Over the last few weeks we’ve looked at two classic variants of the trick-taking game Whist. First we covered the basics with the family-friendly Knockout Whist and followed it up with Classic Whist where we built on the key concepts and strategies of the game.
However if you want something different, or perhaps your Game Night only consists of two players, we have today our favourite variant of the game – German Whist.
It appears to have no actual connection to Germany, seemingly invented in England in the 1800s, but whatever its origins you’ll find all the skills you picked up learning Knockout Whist and Classic Whist really handy here, as well as learning some additional subtleties that come with playing with only two players.
If you’re new to Whist or trick-taking games in general, we suggest starting with Game Night 4 – Learn to Play Knockout Whist and then moving on to Game Night 5 – Learn to Play Classic Whist before trying this one.
Let’s get into it! And let us know who wins in the comments!
Deck of the Night – Dram Copper Edition
If you’ve never played German Whist before you’ll have plenty of things to think about while getting to grips with it, so our newest release DRAM is the perfect accompaniment. Our clearest and cleanest classic deck to date, its clear pips and indices will make for a distraction-free game night where you can focus on the most important thing – winning!
What you need
Whist and its variants are part on a classic type of card game called a ‘trick-taking’ game, where the aim is for the players to make ‘tricks’ in order to score points. It is also where the concept of trump cards come into play, and after learning just a few basic concepts you’ll have access to a whole new world of great strategic card games for your next Game Night.
For Game Night 4, 5 and 6 we will be covering the two key variants of Whist – Knockout Whist and Classic Whist, plus our personal favourite version German Whist which is played with just 2 players. This way whether you’re with one friend or a whole group, we’ll have a version for you!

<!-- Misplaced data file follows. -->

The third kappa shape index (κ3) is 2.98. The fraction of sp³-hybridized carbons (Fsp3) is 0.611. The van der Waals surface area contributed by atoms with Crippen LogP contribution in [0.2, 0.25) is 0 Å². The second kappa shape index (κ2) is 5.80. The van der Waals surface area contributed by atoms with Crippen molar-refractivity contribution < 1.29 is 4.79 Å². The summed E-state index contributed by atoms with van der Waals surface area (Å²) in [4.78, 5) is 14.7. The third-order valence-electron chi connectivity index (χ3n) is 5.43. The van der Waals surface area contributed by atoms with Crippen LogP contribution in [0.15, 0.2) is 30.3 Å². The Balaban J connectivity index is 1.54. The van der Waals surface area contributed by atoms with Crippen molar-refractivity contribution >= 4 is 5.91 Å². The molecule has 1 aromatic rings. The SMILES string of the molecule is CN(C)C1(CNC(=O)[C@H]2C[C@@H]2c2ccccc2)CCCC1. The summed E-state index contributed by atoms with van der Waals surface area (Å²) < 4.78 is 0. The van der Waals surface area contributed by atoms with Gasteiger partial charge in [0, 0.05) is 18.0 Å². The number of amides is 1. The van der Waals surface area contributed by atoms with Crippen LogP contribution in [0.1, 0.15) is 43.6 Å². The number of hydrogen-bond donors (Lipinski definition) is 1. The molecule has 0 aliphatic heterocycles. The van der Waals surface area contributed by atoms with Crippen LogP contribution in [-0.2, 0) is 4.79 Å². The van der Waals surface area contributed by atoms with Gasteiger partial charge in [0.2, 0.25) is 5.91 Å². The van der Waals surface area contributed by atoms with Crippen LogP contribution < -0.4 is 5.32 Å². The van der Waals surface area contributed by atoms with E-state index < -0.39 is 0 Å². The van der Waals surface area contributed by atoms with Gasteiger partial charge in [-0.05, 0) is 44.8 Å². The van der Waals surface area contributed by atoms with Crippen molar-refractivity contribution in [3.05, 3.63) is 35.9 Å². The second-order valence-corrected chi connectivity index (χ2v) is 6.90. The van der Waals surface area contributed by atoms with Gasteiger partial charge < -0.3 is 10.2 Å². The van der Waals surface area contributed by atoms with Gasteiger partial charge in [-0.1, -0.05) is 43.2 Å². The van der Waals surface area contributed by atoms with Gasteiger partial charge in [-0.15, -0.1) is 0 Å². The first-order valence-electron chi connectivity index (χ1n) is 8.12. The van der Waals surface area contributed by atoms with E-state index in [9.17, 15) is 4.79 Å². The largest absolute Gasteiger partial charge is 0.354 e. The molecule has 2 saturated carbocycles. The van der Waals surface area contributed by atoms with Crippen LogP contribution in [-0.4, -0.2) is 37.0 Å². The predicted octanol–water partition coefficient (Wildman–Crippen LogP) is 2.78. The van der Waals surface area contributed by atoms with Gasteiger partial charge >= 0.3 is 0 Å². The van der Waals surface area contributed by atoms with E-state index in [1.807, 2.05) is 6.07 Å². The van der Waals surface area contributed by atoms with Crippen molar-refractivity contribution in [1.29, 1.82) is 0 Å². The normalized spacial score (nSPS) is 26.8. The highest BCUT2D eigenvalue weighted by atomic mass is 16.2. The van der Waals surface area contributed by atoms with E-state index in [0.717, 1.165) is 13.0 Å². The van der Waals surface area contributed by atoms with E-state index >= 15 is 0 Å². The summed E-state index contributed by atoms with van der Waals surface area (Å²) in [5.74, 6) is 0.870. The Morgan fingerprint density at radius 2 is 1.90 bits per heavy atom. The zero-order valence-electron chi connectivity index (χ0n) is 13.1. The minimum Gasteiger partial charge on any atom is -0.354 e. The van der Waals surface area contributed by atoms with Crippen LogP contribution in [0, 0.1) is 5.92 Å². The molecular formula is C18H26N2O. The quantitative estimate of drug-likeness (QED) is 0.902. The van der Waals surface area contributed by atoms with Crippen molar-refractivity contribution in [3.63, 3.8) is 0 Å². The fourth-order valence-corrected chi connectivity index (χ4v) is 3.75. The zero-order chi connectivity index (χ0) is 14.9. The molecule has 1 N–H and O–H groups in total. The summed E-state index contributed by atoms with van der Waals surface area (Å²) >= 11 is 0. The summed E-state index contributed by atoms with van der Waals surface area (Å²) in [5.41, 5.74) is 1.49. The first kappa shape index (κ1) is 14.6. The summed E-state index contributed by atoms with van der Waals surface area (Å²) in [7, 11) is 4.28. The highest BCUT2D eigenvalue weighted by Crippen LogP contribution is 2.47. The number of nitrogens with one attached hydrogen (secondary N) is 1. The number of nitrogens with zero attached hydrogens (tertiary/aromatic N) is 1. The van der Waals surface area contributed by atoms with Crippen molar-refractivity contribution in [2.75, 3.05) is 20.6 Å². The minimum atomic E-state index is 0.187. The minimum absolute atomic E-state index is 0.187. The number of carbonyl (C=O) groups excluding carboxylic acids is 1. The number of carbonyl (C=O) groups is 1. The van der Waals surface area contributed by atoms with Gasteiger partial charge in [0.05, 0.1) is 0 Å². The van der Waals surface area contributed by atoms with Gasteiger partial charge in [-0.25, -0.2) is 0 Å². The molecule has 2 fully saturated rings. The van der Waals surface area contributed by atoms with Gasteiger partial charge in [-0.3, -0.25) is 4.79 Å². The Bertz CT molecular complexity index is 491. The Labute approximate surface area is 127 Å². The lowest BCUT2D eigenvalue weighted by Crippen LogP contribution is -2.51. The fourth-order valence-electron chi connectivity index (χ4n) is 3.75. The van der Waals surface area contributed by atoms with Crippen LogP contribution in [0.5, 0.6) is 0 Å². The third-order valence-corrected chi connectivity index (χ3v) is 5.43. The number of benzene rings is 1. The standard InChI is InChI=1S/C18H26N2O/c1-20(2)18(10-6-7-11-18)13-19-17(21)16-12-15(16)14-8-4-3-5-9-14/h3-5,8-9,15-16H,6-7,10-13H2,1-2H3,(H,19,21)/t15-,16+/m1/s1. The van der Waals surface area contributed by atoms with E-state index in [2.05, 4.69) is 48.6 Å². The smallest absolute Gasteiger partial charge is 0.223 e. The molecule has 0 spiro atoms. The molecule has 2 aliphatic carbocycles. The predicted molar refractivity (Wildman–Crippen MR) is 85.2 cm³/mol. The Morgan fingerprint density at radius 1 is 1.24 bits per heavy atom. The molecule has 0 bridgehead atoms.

If you’re new to Whist we recommend learning the three variants in order:
- Knockout Whist teaches you all the necessary concepts in a simplified version of the game that is suitable also for kids, so start with this one if you’re not familiar with these kinds of games. It can be played with between two and seven players, so is also the most flexible variant we’ll be teaching.
- Classic Whist is played by four players, and is the traditional group version of the game invented in the 1800s. It’s got a great blend of strategy and planning involved and is a great way of honing the skills necessary to win in all the variants.
- German Whist is for just two players, so it’s a great, quick variant to learn if you don’t have a group of four or perhaps you want something a bit different!
Today we look at German Whist, a great twist on the classic versions that works for two players.
Players and Cards
The game is designed for 2 players only. For a similar game with more players, check out Knockout Whist and Classic Whist.
Cards are ranked with Aces always high – A K Q J 10 9 8 7 6 5 4 3 2 of all suits.
How to Deal and Play
Decide who is the dealer (and then the dealer alternates for following hands) and deal 13 cards to each player. Once this is done, place the deck on the table and turn the top card face up. This is the trump suit for the hand, and you must remember it.
We now have two players with 13 cards each and a stock pule with a face up trump card on top.
German Whist has two stages of play. During the first stage, you are effectively looking to build as strong a hand of 13 cards as possible. There is no scoring in this stage. Here’s how it goes.
First Stage of Play
The player who is not the dealer goes first. As with other Whist games, you play a card in attempt to make a trick. The other player then plays either a stronger or weaker card of the same suit, or an offsuit card or trump card and the trick is resolved.
The person who plays first to a trick may play any card, and the other player must play a card of the same suit if possible. If the second player has no cards of the suit played, they may play any card. If both cards are of the same suit, the higher card wins the trick. If they are of different suits the first player wins unless the second player played a trump card, in which case the trump card wins.